KABUL/DUBAI: This week, dozens of Afghan businesswomen participated in an exhibition in Dubai via video conference to promote carpets, jewelry, dried fruit, and other handmade goods as part of an effort to enter international markets following a decline in employment opportunities for women in Afghanistan under the Taliban.
The three-day event, which began on Thursday and features 26 female-run businesses, is being held at a hotel in Dubai and is being organized by the United Nations Development Programme and the Afghan Women’s Chamber of Commerce and Industry (AWCCI).


Most of the business owners participated via video link from Kabul, Afghanistan, where they said that restrictions on women in public life and the country’s struggling economy were limiting their ability to run successful enterprises.
At the Dubai exhibition, Rayhana Karim of the AWCCI said that the organization was working to establish a brand for products under the slogan “Made by Afghan Women” to attract international buyers who would like to help advance women’s rights in Afghanistan.

Consumers in Europe, the United States, and the United Arab Emirates all want to help Afghan women, but no one is giving them a chance, Karim told Reuters.

By purchasing a high-quality item made by women in Afghanistan, “you are helping her to stand on her own two feet, become financially independent, and begin to have a seat at the table.”

After the Taliban took power in 2021 as foreign forces withdrew, the International Labor Organization reported that 25 percent of women’s jobs had vanished. They mentioned that the steady increase in female employment was due in large part to the rise of women-run businesses run out of their homes.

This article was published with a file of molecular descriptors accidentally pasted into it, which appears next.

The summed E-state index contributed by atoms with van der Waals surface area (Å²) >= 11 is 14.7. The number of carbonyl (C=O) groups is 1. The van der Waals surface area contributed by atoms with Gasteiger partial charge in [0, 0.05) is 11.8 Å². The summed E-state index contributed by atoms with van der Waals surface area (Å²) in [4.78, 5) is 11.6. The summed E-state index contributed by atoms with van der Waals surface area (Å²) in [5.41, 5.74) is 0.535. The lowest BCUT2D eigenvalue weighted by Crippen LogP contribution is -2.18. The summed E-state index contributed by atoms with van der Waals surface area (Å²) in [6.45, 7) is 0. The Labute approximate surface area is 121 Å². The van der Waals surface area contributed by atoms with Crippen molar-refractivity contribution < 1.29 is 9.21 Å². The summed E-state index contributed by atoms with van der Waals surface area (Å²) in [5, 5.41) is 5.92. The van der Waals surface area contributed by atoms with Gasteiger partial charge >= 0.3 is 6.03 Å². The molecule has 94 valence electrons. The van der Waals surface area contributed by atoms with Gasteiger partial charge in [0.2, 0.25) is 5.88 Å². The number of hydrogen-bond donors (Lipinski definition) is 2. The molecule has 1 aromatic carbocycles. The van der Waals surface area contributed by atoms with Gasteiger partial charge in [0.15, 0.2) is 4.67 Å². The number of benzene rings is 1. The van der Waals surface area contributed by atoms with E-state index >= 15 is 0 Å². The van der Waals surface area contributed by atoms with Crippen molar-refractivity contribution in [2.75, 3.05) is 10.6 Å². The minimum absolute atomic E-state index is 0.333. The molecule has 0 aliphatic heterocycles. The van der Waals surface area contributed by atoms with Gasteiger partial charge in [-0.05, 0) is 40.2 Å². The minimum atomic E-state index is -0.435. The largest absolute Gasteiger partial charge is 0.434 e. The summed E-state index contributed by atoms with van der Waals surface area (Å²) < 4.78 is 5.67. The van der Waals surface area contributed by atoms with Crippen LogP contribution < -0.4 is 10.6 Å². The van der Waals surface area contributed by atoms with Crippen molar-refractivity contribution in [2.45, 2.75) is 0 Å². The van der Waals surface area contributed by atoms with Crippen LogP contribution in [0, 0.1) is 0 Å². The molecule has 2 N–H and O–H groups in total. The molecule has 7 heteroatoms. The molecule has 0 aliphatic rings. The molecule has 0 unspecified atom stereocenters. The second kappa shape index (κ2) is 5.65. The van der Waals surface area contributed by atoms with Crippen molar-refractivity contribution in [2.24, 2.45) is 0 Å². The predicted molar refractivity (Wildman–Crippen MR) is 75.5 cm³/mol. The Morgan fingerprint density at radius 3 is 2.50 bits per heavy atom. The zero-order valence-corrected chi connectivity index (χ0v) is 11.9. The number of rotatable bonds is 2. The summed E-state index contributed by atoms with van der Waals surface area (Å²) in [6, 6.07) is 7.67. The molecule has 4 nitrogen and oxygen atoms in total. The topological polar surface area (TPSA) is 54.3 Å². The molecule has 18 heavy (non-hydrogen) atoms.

Foreign governments froze assets of the central bank and imposed sanctions on the banking sector, which severely hampered the economy.

Many female nongovernmental organization (NGO) workers have been banned by the Taliban administration, and in some ministries, only men are allowed to work. The Taliban’s acting commerce minister is among those who have expressed their approval of women running their own businesses.

The expo’s businesswomen vowed that they would not give up.

The fall of Afghanistan shattered our hopes, but Afghan women are fighters, and we will continue to put up a fight. We will never let it happen,” said Ziagul Jahani, who makes handmade clothing and carpets in Parwan province’s central city.